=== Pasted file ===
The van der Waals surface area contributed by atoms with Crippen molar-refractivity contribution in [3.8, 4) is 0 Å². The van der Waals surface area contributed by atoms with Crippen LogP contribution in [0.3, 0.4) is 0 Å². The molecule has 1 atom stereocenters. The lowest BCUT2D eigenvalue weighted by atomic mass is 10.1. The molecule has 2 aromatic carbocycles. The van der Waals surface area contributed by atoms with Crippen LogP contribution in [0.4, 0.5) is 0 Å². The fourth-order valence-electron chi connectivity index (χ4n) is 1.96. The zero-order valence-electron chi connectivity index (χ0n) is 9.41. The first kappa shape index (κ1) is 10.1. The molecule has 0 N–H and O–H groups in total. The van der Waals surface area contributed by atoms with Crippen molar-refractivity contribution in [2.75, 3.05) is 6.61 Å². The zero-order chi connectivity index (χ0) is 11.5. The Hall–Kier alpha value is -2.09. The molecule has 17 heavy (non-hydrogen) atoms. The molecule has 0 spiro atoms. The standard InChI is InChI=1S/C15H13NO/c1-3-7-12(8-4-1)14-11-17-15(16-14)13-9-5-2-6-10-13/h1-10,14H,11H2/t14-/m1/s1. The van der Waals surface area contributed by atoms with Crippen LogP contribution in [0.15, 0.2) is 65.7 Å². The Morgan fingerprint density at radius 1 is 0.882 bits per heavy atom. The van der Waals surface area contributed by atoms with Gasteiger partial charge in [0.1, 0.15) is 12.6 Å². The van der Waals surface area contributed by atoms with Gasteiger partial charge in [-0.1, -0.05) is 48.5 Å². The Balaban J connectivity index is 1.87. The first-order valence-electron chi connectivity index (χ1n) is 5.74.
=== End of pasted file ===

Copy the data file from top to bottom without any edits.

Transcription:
The van der Waals surface area contributed by atoms with Crippen molar-refractivity contribution in [3.8, 4) is 0 Å². The van der Waals surface area contributed by atoms with Crippen LogP contribution in [0.3, 0.4) is 0 Å². The molecule has 1 atom stereocenters. The lowest BCUT2D eigenvalue weighted by atomic mass is 10.1. The molecule has 2 aromatic carbocycles. The van der Waals surface area contributed by atoms with Crippen LogP contribution in [0.4, 0.5) is 0 Å². The fourth-order valence-electron chi connectivity index (χ4n) is 1.96. The zero-order valence-electron chi connectivity index (χ0n) is 9.41. The first kappa shape index (κ1) is 10.1. The molecule has 0 N–H and O–H groups in total. The van der Waals surface area contributed by atoms with Crippen molar-refractivity contribution in [2.75, 3.05) is 6.61 Å². The zero-order chi connectivity index (χ0) is 11.5. The Hall–Kier alpha value is -2.09. The molecule has 17 heavy (non-hydrogen) atoms. The molecule has 0 spiro atoms. The standard InChI is InChI=1S/C15H13NO/c1-3-7-12(8-4-1)14-11-17-15(16-14)13-9-5-2-6-10-13/h1-10,14H,11H2/t14-/m1/s1. The van der Waals surface area contributed by atoms with Crippen LogP contribution in [0.15, 0.2) is 65.7 Å². The Morgan fingerprint density at radius 1 is 0.882 bits per heavy atom. The van der Waals surface area contributed by atoms with Gasteiger partial charge in [0.1, 0.15) is 12.6 Å². The van der Waals surface area contributed by atoms with Gasteiger partial charge in [-0.1, -0.05) is 48.5 Å². The Balaban J connectivity index is 1.87. The first-order valence-electron chi connectivity index (χ1n) is 5.74.